By David Sedeño
The Texas Catholic
DALLAS — Pope Francis has named Bishop Edward J. Burns of Juneau, Alaska, as the next bishop of Dallas, succeeding Cardinal Kevin J. Farrell, who is now the prefect of the new Vatican office for the Laity, Family and Life.
Bishop Burns, 59, a priest of the Diocese of Pittsburgh with long service in the area of vocations, has headed since 2009 the Diocese of Juneau, which has about 10,000 Catholics. He is a former rector of St. Paul’s Seminary in Pittsburgh and former director of the U.S. bishops’ national offices dealing with clergy, vocations and priestly formation.
His appointment as the bishop of Dallas was announced Dec. 13 in Washington by Archbishop Christophe Pierre, apostolic nuncio to the United States.
Bishop Burns will be installed as the eighth bishop of Dallas Feb. 9 at the Cathedral Shrine of the Virgin of Guadalupe in Dallas.
Bishop Burns met with staff at the pastoral center in Dallas the morning of Feb. 13, asking for their prayers, telling them that he had already been praying for them and saying that he looked forward to working with them and others doing God’s work.
“I do see a joy in their faces as they serve,” he said at a news conference later in the day.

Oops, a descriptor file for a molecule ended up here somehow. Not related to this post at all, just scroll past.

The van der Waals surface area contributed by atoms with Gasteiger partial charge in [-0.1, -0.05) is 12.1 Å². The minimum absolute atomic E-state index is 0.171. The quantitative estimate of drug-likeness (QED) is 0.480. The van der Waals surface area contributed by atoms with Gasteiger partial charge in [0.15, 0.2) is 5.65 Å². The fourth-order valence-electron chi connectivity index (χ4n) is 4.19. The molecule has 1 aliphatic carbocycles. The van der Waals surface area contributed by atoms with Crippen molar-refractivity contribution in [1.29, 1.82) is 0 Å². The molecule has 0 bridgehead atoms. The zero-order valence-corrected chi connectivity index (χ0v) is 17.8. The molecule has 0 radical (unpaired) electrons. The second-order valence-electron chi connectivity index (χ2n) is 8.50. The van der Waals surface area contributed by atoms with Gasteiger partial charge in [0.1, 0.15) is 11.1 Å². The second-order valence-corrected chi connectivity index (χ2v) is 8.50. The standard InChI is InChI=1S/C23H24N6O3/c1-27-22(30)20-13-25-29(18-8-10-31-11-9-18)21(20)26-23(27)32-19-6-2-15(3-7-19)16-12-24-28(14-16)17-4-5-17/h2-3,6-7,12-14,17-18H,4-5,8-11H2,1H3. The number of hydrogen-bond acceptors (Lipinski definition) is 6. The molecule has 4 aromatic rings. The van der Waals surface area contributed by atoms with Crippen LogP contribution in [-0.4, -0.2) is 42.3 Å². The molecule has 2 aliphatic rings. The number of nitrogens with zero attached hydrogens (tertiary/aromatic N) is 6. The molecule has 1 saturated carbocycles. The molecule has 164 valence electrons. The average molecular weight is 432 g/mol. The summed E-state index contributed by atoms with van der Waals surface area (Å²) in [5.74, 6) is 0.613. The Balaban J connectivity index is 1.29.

At the news conference, he also talked about his years of service to the church and talked about the importance of priests, women religious, deacons, seminarians, the laity and the parishioners in the pews to the life of the church.
“To my brother priests, I say to you, ‘Stay strong and stay faithful.’ I look forward to working side by side with you.’
“To the seminarians of this diocese, I say, ‘We need you!’ We need more men like you. Pray for the courage to enter the mystery of God’s plan for your life.’
“To the deacons, ‘Thank you for your ministry of service.’ To the men and women in consecrated life, ‘May your witness to the Gospel of Jesus Christ be blessed and bear much fruit.’
“To the many lay ministers and catechists of the diocese, ‘Your good work in essential in advancing the mission of the church. Your ministry is a blessing.’
“To all the faithful of our parishes, ‘Stay close to Jesus Christ. May he strengthen you through the celebration of his word and his sacraments.’
“To my brothers and sisters who no longer attend church, I invite you to come home for Christmas,” he said. “Your presence helps complete the parish family.”
Acknowledging and apologizing that he did not speak Spanish in a diocese where percent of the 1.3 million Catholics are of Hispanic origin, he said he would learn it quickly.
He also said that he would remind immigrants that the church is in solidarity with them and said that he looked forward to celebrating Mass at the Cathedral Shrine of the Virgin of Guadalupe during the feast day next Dec. 12.
“I look forward much to learning about their culture,” he said. “I look forwarding to learning their language because in my being called a shepherd,” he said, before switching to Spanish and adding “Yo so Eduardo—tu hermano y tu obispo (I am Edward—your brother and your bishop.)”
Bishop Burns called himself a prayerful man and said that at first glance it may seem that coming from a small diocese would present a challenge in administering one of the fastest-growing dioceses in the country.
The 37,600-square-mile Diocese of Juneau is considered one of the U.S. church’s home mission dioceses. Out of a total population of 75,000, it has 10,000 Catholics and has one Catholic school.